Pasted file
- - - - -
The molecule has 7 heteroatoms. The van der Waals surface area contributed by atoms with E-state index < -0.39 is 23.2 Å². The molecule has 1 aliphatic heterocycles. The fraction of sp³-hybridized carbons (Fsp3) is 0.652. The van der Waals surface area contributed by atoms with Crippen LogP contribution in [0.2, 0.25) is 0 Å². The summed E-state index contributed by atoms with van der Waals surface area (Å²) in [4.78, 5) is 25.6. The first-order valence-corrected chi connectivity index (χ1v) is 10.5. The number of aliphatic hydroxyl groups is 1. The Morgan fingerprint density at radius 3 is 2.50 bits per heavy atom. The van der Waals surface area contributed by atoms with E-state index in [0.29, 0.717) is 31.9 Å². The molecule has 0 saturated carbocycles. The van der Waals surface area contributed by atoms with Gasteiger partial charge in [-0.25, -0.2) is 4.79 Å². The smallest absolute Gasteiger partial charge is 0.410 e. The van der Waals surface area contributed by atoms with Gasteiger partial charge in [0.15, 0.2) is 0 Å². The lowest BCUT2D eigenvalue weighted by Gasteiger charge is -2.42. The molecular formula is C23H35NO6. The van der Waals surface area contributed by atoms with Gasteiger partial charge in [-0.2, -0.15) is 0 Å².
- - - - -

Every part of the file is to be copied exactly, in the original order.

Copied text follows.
The molecule has 7 heteroatoms. The van der Waals surface area contributed by atoms with E-state index < -0.39 is 23.2 Å². The molecule has 1 aliphatic heterocycles. The fraction of sp³-hybridized carbons (Fsp3) is 0.652. The van der Waals surface area contributed by atoms with Crippen LogP contribution in [0.2, 0.25) is 0 Å². The summed E-state index contributed by atoms with van der Waals surface area (Å²) in [4.78, 5) is 25.6. The first-order valence-corrected chi connectivity index (χ1v) is 10.5. The number of aliphatic hydroxyl groups is 1. The Morgan fingerprint density at radius 3 is 2.50 bits per heavy atom. The van der Waals surface area contributed by atoms with E-state index in [0.29, 0.717) is 31.9 Å². The molecule has 0 saturated carbocycles. The van der Waals surface area contributed by atoms with Gasteiger partial charge in [-0.25, -0.2) is 4.79 Å². The smallest absolute Gasteiger partial charge is 0.410 e. The van der Waals surface area contributed by atoms with Gasteiger partial charge in [0.15, 0.2) is 0 Å². The lowest BCUT2D eigenvalue weighted by Gasteiger charge is -2.42. The molecular formula is C23H35NO6. The van der Waals surface area contributed by atoms with Gasteiger partial charge in [-0.2, -0.15) is 0 Å².